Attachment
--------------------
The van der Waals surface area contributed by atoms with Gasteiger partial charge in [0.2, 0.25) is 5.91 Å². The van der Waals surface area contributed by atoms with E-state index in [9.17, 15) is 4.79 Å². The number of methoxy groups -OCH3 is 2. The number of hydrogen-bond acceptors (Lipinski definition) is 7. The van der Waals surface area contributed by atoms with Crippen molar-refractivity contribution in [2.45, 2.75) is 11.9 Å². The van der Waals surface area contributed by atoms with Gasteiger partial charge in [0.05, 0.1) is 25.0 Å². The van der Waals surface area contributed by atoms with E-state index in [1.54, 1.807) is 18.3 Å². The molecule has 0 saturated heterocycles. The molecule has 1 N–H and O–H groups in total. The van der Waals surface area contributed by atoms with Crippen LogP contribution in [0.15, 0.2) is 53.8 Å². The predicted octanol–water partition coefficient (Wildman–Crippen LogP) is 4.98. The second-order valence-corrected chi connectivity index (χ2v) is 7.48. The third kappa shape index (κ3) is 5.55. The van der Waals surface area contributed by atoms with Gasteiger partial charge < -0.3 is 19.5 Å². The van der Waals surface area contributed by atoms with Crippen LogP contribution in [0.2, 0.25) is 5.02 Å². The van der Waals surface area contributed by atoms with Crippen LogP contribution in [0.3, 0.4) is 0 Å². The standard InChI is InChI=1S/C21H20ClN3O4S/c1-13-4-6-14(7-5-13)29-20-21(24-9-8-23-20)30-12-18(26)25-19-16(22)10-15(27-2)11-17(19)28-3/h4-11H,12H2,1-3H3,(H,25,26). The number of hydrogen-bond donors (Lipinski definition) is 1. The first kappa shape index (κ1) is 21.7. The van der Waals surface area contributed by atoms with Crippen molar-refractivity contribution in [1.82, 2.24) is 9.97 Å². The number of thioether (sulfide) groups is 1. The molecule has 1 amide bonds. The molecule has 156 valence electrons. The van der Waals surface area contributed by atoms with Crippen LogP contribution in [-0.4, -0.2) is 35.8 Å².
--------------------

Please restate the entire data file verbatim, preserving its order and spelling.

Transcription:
The van der Waals surface area contributed by atoms with Gasteiger partial charge in [0.2, 0.25) is 5.91 Å². The van der Waals surface area contributed by atoms with E-state index in [9.17, 15) is 4.79 Å². The number of methoxy groups -OCH3 is 2. The number of hydrogen-bond acceptors (Lipinski definition) is 7. The van der Waals surface area contributed by atoms with Crippen molar-refractivity contribution in [2.45, 2.75) is 11.9 Å². The van der Waals surface area contributed by atoms with Gasteiger partial charge in [0.05, 0.1) is 25.0 Å². The van der Waals surface area contributed by atoms with E-state index in [1.54, 1.807) is 18.3 Å². The molecule has 0 saturated heterocycles. The molecule has 1 N–H and O–H groups in total. The van der Waals surface area contributed by atoms with Crippen LogP contribution in [0.15, 0.2) is 53.8 Å². The predicted octanol–water partition coefficient (Wildman–Crippen LogP) is 4.98. The second-order valence-corrected chi connectivity index (χ2v) is 7.48. The third kappa shape index (κ3) is 5.55. The van der Waals surface area contributed by atoms with Gasteiger partial charge < -0.3 is 19.5 Å². The van der Waals surface area contributed by atoms with Crippen LogP contribution in [0.2, 0.25) is 5.02 Å². The van der Waals surface area contributed by atoms with Crippen LogP contribution in [0.3, 0.4) is 0 Å². The standard InChI is InChI=1S/C21H20ClN3O4S/c1-13-4-6-14(7-5-13)29-20-21(24-9-8-23-20)30-12-18(26)25-19-16(22)10-15(27-2)11-17(19)28-3/h4-11H,12H2,1-3H3,(H,25,26). The number of hydrogen-bond donors (Lipinski definition) is 1. The first kappa shape index (κ1) is 21.7. The van der Waals surface area contributed by atoms with Crippen molar-refractivity contribution in [1.82, 2.24) is 9.97 Å². The number of thioether (sulfide) groups is 1. The molecule has 1 amide bonds. The molecule has 156 valence electrons. The van der Waals surface area contributed by atoms with Crippen LogP contribution in [-0.4, -0.2) is 35.8 Å².